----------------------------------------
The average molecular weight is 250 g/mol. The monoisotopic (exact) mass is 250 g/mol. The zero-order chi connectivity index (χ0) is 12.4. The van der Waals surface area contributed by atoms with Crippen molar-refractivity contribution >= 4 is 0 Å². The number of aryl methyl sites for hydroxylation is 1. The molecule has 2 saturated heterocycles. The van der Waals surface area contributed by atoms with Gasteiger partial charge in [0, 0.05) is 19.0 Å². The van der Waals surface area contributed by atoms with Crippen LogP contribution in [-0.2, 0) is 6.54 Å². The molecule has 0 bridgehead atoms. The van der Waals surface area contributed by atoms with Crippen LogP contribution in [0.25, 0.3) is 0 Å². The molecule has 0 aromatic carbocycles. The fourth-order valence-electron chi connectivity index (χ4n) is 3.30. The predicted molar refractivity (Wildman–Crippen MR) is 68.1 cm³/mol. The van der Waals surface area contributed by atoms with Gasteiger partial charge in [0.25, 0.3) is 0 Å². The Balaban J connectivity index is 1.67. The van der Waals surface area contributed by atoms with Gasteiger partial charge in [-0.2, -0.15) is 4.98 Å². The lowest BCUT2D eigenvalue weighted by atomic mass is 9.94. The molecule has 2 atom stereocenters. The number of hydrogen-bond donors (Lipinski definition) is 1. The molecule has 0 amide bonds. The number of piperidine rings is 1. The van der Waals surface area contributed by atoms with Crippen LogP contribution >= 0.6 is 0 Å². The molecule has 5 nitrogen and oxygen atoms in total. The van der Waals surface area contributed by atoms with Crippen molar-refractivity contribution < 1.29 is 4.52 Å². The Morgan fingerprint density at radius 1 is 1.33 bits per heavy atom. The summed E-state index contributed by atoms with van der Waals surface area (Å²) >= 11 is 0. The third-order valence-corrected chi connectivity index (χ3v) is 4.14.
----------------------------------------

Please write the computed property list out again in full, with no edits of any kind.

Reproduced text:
The average molecular weight is 250 g/mol. The monoisotopic (exact) mass is 250 g/mol. The zero-order chi connectivity index (χ0) is 12.4. The van der Waals surface area contributed by atoms with Crippen molar-refractivity contribution >= 4 is 0 Å². The number of aryl methyl sites for hydroxylation is 1. The molecule has 2 saturated heterocycles. The van der Waals surface area contributed by atoms with Gasteiger partial charge in [0, 0.05) is 19.0 Å². The van der Waals surface area contributed by atoms with Crippen LogP contribution in [-0.2, 0) is 6.54 Å². The molecule has 0 bridgehead atoms. The van der Waals surface area contributed by atoms with Crippen LogP contribution in [0.25, 0.3) is 0 Å². The molecule has 0 aromatic carbocycles. The fourth-order valence-electron chi connectivity index (χ4n) is 3.30. The predicted molar refractivity (Wildman–Crippen MR) is 68.1 cm³/mol. The van der Waals surface area contributed by atoms with Gasteiger partial charge in [0.25, 0.3) is 0 Å². The Balaban J connectivity index is 1.67. The van der Waals surface area contributed by atoms with Gasteiger partial charge in [-0.2, -0.15) is 4.98 Å². The lowest BCUT2D eigenvalue weighted by atomic mass is 9.94. The molecule has 2 atom stereocenters. The number of hydrogen-bond donors (Lipinski definition) is 1. The molecule has 0 amide bonds. The number of piperidine rings is 1. The van der Waals surface area contributed by atoms with Crippen LogP contribution >= 0.6 is 0 Å². The molecule has 5 nitrogen and oxygen atoms in total. The van der Waals surface area contributed by atoms with Crippen molar-refractivity contribution < 1.29 is 4.52 Å². The Morgan fingerprint density at radius 1 is 1.33 bits per heavy atom. The summed E-state index contributed by atoms with van der Waals surface area (Å²) >= 11 is 0. The third-order valence-corrected chi connectivity index (χ3v) is 4.14.